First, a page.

This module includes Emergency Evacuation Procedures (EEP) training. It is recommended that it be accompanied by an Emergency Evacuation exercise including briefing, drill, debrief of EPC members and written report.

Emergency Evacuation Procedures (EEP) Training:

In order to avoid delay, confusion and possible injury in the event of an emergency, it is essential that evacuation procedures and organisational arrangements are well understood and regularly practiced, six monthly and annually, by all building occupants.

This training ensures that all participants will be able to:

      o    Identify the different types of emergencies that could occur in the workplace;

      o    Recognise those colleagues with specific responsibilities as members of the ECO;

      o    Understand the alarm process;

      o    Identify the emergency alert and alarm signals;

      o    Respond appropriately to given instructions and

      o    Follow emergency evacuation procedures.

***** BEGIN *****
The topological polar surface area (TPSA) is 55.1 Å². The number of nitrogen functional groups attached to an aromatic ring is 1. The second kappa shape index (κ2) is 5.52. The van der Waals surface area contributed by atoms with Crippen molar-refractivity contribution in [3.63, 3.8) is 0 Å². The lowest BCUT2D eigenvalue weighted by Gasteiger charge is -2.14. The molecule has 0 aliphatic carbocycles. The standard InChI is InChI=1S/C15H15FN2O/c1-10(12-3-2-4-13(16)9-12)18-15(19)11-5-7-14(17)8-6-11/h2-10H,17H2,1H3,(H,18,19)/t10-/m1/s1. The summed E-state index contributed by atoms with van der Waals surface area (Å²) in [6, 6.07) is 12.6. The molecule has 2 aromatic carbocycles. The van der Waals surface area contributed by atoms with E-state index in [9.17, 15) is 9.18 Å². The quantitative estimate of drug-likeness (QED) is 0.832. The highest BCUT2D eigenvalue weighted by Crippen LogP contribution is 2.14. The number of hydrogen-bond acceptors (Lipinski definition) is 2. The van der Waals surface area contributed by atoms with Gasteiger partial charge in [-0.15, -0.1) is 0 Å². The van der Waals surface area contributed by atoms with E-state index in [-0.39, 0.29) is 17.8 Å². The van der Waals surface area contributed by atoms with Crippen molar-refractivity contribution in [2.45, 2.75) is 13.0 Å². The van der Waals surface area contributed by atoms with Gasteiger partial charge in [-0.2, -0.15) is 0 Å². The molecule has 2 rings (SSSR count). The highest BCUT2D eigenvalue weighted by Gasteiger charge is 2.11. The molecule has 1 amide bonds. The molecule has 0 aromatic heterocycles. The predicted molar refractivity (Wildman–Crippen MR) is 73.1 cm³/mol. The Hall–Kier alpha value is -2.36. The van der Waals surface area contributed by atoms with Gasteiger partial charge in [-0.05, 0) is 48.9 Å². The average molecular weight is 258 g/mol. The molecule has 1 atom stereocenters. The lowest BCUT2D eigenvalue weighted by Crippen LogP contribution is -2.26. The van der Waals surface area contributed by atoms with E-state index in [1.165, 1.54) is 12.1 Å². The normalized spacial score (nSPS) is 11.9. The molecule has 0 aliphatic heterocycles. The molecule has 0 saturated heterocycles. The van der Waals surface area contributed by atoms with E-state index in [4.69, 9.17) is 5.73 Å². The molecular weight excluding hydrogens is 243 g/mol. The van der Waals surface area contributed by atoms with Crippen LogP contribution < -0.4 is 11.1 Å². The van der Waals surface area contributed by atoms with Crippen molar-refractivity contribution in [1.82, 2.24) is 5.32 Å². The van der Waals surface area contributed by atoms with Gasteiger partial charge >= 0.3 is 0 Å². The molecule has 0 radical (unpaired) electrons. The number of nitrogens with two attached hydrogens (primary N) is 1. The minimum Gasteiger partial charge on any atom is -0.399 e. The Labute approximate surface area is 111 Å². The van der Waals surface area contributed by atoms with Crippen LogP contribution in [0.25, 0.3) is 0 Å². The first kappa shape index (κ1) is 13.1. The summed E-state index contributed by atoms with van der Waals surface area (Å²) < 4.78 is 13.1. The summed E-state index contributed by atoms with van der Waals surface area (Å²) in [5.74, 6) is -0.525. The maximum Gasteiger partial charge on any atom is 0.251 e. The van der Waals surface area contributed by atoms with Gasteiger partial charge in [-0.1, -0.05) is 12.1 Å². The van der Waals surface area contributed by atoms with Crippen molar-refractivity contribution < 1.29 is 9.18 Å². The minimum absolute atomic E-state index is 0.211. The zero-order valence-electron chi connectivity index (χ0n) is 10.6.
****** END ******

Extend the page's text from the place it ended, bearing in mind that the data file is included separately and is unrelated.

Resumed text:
This module can be accompanied by an Emergency Evacuation exercise for all employees including briefing, drill, debrief of EPC members and written report.

Use of Portable Fire Fighting Equipment Training:

The most prevalent type of emergency is a fire. All employees need to be made aware of the emergency procedures but in particular, the ECO members need to know how to combat a fire if safe to do so.

This module provides participants with the knowledge, confidence and simple steps to remember in combatting a fire in the workplace. It includes a practical component providing each participant with an opportunity to discharge a CO2 fire extinguisher on a small controlled fire.

This training ensures that all participants will be able to:

      o    Understand fire and its behaviour;

      o    Know the different types of fire that can occur;

      o    Know what fire fighting equipment to use with the different types of fire;

      o    Safely control a small fire in the workplace;

      o    Know their limitations and

      o    Know the limitations of their fire fighting equipment.